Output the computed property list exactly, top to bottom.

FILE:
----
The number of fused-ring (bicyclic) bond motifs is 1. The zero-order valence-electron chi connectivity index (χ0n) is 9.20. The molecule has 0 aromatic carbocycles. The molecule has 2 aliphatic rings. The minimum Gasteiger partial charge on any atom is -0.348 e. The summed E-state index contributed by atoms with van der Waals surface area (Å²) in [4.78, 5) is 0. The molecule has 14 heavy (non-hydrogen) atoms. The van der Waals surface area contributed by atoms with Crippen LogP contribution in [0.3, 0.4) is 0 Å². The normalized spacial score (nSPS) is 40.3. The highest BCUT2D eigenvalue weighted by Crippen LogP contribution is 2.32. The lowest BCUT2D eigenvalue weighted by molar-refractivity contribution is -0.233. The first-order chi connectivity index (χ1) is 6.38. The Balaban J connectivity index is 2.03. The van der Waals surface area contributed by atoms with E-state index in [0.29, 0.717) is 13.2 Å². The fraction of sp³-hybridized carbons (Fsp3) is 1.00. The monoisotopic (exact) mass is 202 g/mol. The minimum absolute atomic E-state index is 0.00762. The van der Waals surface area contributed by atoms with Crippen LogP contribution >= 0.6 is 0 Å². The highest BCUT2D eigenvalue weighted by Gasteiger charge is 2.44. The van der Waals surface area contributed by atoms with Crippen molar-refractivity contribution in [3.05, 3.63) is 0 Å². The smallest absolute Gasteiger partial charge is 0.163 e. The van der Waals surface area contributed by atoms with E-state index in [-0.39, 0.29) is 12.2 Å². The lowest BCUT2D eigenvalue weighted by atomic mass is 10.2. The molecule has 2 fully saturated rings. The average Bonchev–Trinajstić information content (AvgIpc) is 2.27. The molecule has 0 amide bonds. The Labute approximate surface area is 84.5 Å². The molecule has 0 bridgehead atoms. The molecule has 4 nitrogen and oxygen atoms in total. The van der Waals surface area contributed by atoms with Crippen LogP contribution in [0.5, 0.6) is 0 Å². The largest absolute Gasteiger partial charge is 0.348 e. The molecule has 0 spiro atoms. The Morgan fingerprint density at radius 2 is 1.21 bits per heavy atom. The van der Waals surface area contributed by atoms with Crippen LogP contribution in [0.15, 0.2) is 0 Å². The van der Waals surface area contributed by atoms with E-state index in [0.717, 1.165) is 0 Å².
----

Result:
The number of fused-ring (bicyclic) bond motifs is 1. The zero-order valence-electron chi connectivity index (χ0n) is 9.20. The molecule has 0 aromatic carbocycles. The molecule has 2 aliphatic rings. The minimum Gasteiger partial charge on any atom is -0.348 e. The summed E-state index contributed by atoms with van der Waals surface area (Å²) in [4.78, 5) is 0. The molecule has 14 heavy (non-hydrogen) atoms. The van der Waals surface area contributed by atoms with Crippen LogP contribution in [0.3, 0.4) is 0 Å². The normalized spacial score (nSPS) is 40.3. The highest BCUT2D eigenvalue weighted by Crippen LogP contribution is 2.32. The lowest BCUT2D eigenvalue weighted by molar-refractivity contribution is -0.233. The first-order chi connectivity index (χ1) is 6.38. The Balaban J connectivity index is 2.03. The van der Waals surface area contributed by atoms with E-state index in [0.29, 0.717) is 13.2 Å². The fraction of sp³-hybridized carbons (Fsp3) is 1.00. The monoisotopic (exact) mass is 202 g/mol. The minimum absolute atomic E-state index is 0.00762. The van der Waals surface area contributed by atoms with Crippen LogP contribution >= 0.6 is 0 Å². The highest BCUT2D eigenvalue weighted by Gasteiger charge is 2.44. The van der Waals surface area contributed by atoms with Crippen molar-refractivity contribution in [3.05, 3.63) is 0 Å². The smallest absolute Gasteiger partial charge is 0.163 e. The van der Waals surface area contributed by atoms with E-state index in [-0.39, 0.29) is 12.2 Å². The lowest BCUT2D eigenvalue weighted by atomic mass is 10.2. The molecule has 2 fully saturated rings. The average Bonchev–Trinajstić information content (AvgIpc) is 2.27. The molecule has 0 amide bonds. The Labute approximate surface area is 84.5 Å². The molecule has 0 bridgehead atoms. The molecule has 4 nitrogen and oxygen atoms in total. The van der Waals surface area contributed by atoms with Crippen LogP contribution in [0.5, 0.6) is 0 Å². The largest absolute Gasteiger partial charge is 0.348 e. The molecule has 0 spiro atoms. The Morgan fingerprint density at radius 2 is 1.21 bits per heavy atom. The van der Waals surface area contributed by atoms with Crippen LogP contribution in [0.15, 0.2) is 0 Å². The van der Waals surface area contributed by atoms with E-state index in [0.717, 1.165) is 0 Å².